Kohli's bid to challenge the patriotism of his critics, Dhoni's willingness to reduce cricket commentary to mindless pandering, is wrong-headed for any number of reasons. It is, to start with, stupidly narcissistic. Kohli said what he did because he is a great batsman. Had he picked on a desi fan who said that he preferred Dale Steyn and Vernon Philander to Indian seamers, his response would have been self-evidently daft. Take spin bowling. I, and every other Indian cricket fan with half a brain, knew that Muttiah Muralitharan was twice the bowler that Harbhajan Singh was and no one suggested we were unpatriotic for thinking that. Kohli isn't making a general point; he's making a pointedly personal one. Worship me, he's saying, because I'm arguably the best batsman in the world, and if you can't do that much, you're a self-hating desi who doesn't deserve to live in India.
The other problem with this peremptory demand for patriotism is that it is one thing to unconditionally support a cricket team when it's an underdog, as India used to be in the sixties and seventies, up against better organised, better funded, more gifted teams, and quite another to demand unthinking loyalty when India is the 800-pound gorilla of world cricket, led by an all-powerful board and represented by the best-paid cricketers in the world. Bishan Bedi tells of a Test against New Zealand that his team won in four days; they were rewarded by being docked the Rs 250 they would have been paid as daily allowance for the fifth day, because the Test didn't go the distance.
With great power comes great responsibility, and it's reasonable for an Indian spectator to rate AB de Villiers the better player because, other things being equal, he prefers his on-field demeanour to Kohli's effing and blinding. Come to think of it, Kohli could render great patriotic service to his female compatriots if, the next time he vented, he forbore from machoing and panchoing in deference to the Indian mothers and sisters who make up half of India's cricketing public.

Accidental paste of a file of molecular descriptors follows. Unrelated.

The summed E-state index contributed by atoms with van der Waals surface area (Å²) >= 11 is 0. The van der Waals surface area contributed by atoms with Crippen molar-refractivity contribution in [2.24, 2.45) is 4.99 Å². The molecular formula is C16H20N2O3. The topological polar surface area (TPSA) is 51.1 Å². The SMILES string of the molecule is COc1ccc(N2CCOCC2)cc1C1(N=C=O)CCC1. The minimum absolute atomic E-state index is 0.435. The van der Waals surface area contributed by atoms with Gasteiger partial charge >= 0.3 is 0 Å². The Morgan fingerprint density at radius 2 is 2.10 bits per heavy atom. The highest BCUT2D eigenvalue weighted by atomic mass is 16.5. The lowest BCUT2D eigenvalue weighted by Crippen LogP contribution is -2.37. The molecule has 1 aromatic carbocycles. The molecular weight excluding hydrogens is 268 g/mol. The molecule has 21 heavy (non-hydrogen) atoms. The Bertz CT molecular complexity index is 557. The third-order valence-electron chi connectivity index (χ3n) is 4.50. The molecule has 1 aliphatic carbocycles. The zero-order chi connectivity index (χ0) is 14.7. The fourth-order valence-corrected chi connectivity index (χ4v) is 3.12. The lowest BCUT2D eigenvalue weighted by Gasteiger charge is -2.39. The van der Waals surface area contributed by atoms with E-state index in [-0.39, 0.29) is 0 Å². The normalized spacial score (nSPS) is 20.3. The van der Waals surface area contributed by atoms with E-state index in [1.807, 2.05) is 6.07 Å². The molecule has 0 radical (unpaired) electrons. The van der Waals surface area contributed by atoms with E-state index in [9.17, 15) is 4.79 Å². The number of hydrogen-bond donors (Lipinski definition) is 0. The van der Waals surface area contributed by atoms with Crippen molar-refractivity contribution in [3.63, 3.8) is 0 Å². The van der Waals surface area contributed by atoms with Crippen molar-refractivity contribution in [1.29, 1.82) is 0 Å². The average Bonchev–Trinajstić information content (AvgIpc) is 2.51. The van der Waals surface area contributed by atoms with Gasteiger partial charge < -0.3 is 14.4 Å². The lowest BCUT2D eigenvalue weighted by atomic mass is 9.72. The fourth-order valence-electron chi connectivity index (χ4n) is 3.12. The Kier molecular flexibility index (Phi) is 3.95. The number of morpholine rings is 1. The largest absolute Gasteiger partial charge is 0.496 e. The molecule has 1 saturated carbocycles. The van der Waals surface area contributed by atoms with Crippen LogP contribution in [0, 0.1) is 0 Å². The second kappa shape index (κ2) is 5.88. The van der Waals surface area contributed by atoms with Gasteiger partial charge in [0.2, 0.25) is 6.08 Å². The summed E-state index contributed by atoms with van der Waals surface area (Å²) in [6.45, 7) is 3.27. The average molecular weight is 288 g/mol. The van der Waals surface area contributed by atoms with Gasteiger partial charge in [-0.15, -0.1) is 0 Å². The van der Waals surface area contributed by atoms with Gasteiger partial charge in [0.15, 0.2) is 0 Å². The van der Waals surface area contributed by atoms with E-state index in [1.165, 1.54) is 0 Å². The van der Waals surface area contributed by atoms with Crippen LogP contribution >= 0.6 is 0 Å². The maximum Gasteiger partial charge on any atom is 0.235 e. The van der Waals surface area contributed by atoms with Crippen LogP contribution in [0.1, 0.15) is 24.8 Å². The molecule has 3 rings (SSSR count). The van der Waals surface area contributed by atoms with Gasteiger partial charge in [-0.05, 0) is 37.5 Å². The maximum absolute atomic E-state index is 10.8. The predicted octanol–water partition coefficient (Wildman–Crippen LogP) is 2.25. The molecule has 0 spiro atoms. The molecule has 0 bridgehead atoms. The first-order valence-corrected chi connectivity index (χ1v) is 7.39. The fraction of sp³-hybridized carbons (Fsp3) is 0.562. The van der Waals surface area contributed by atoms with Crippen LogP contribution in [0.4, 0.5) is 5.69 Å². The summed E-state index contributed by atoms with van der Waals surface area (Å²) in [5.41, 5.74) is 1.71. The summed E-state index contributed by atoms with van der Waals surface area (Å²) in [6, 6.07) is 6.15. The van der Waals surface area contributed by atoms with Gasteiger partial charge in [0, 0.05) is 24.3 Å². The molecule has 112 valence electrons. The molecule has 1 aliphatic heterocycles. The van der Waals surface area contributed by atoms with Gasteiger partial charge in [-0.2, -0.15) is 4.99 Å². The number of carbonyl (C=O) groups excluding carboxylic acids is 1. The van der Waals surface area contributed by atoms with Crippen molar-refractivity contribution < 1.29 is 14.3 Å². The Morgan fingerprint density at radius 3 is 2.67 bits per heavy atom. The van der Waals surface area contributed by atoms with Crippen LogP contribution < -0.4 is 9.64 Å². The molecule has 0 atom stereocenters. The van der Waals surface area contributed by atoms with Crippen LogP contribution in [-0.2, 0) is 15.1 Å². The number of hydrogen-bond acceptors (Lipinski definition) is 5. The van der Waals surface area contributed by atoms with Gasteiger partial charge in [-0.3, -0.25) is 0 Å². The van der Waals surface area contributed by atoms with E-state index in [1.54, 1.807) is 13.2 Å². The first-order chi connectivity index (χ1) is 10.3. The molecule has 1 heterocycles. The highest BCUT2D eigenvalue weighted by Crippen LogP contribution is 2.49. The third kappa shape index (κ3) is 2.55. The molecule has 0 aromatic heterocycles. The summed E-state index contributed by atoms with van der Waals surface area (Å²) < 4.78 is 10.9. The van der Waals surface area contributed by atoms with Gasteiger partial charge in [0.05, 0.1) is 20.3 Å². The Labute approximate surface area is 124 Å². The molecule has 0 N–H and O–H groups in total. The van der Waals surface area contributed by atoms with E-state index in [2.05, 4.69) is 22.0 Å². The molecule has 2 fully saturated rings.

Many of the responses to Kohli's video made the point that it was absurd for a man who endorses foreign cars, had his wedding in an Italian location, and more generally, lives the life of the roving cosmopolitan, to hector others for their sporting preferences. If Kohli prefers German carmakers and Italian hoteliers, why shouldn't Indian cricket fans prefer Australian batsmen? It's a clever comeback but it isn't a good argument. People recognise that cars and hotels are things, not national symbols. They can be, of course, which is why the US president rides an American brand car, but for the most part in a market society, they are seen as commodities that can be neutrally consumed.
Kohli is guilty of excessive pride, not hypocrisy. He has confused being the captain of the Indian cricket team with being Captain India. He believes that unconditional admiration for him is a necessary condition for being a patriotic Indian. The truth is that the very notion of an "Indian" cricket team is possible only because Indians over a century and a half ago fought to imagine themselves into a united nation. It wasn't given to us; generations of Indians dreamt it into being. In that sense, the profile of the Indian cricket team and the stature of its captain are figments of the Indian public's collective imagination. It's not for Kohli to demand its allegiance or certify its patriotism; it is this cricketing public's prerogative to extend or withhold its support. It can choose, should it find cause, to stop believing in Kohli and his team, in the way that the Australian public chose to withdraw its faith in and support for Steven Smith and his cheating men.
Smith's fate is (or ought to be) a cautionary tale. When a cricketer becomes a law unto himself, as Kohli has, with a tame board and a pliant manager, he tends to mistake his social- media echo-chamber for the world. The ancients had a word for this: hubris. Luckily Kohli seems to have been shocked into self-awareness by the pushback, so nemesis might yet be forestalled. He backed away with a disarming tweet: "I guess trolling isn't for me guys, I'll stick to getting trolled!" The next step would be to get off his hillock of self-esteem, back on to level ground: those 22 yards of turf that are the firm foundation of his fame.
Mukul Kesavan is a writer based in New Delhi. This article was first published in the Kolkata Telegraph